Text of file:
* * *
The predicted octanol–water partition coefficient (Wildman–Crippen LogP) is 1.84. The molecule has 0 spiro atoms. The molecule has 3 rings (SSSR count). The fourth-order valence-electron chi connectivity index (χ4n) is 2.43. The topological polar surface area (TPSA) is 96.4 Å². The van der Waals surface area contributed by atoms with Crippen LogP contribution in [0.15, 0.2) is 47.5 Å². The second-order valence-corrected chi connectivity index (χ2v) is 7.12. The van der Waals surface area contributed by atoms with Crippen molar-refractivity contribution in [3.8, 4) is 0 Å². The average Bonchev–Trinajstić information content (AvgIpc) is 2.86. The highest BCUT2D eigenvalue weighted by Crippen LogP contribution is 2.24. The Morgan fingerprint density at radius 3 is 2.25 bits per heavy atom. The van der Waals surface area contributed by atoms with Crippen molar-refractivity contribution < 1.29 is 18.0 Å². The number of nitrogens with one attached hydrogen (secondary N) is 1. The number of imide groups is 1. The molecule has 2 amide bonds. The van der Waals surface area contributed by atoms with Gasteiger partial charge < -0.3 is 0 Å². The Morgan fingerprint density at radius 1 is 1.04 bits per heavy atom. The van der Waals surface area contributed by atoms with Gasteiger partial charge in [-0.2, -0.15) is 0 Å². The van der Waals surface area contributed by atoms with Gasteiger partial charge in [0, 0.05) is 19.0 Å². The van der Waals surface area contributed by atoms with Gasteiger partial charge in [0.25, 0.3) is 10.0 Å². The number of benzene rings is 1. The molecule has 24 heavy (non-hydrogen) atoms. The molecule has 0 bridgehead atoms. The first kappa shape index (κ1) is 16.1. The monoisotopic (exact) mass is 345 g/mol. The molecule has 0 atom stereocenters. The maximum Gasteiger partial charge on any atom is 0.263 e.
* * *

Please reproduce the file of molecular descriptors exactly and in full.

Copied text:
The predicted octanol–water partition coefficient (Wildman–Crippen LogP) is 1.84. The molecule has 0 spiro atoms. The molecule has 3 rings (SSSR count). The fourth-order valence-electron chi connectivity index (χ4n) is 2.43. The topological polar surface area (TPSA) is 96.4 Å². The van der Waals surface area contributed by atoms with Crippen LogP contribution in [0.15, 0.2) is 47.5 Å². The second-order valence-corrected chi connectivity index (χ2v) is 7.12. The van der Waals surface area contributed by atoms with Crippen molar-refractivity contribution in [3.8, 4) is 0 Å². The average Bonchev–Trinajstić information content (AvgIpc) is 2.86. The highest BCUT2D eigenvalue weighted by Crippen LogP contribution is 2.24. The Morgan fingerprint density at radius 3 is 2.25 bits per heavy atom. The van der Waals surface area contributed by atoms with Crippen molar-refractivity contribution < 1.29 is 18.0 Å². The number of nitrogens with one attached hydrogen (secondary N) is 1. The number of imide groups is 1. The molecule has 2 amide bonds. The van der Waals surface area contributed by atoms with Gasteiger partial charge < -0.3 is 0 Å². The Morgan fingerprint density at radius 1 is 1.04 bits per heavy atom. The van der Waals surface area contributed by atoms with Gasteiger partial charge in [-0.2, -0.15) is 0 Å². The van der Waals surface area contributed by atoms with Gasteiger partial charge in [0, 0.05) is 19.0 Å². The van der Waals surface area contributed by atoms with Gasteiger partial charge in [0.25, 0.3) is 10.0 Å². The number of benzene rings is 1. The molecule has 24 heavy (non-hydrogen) atoms. The molecule has 0 bridgehead atoms. The first kappa shape index (κ1) is 16.1. The monoisotopic (exact) mass is 345 g/mol. The molecule has 0 atom stereocenters. The maximum Gasteiger partial charge on any atom is 0.263 e.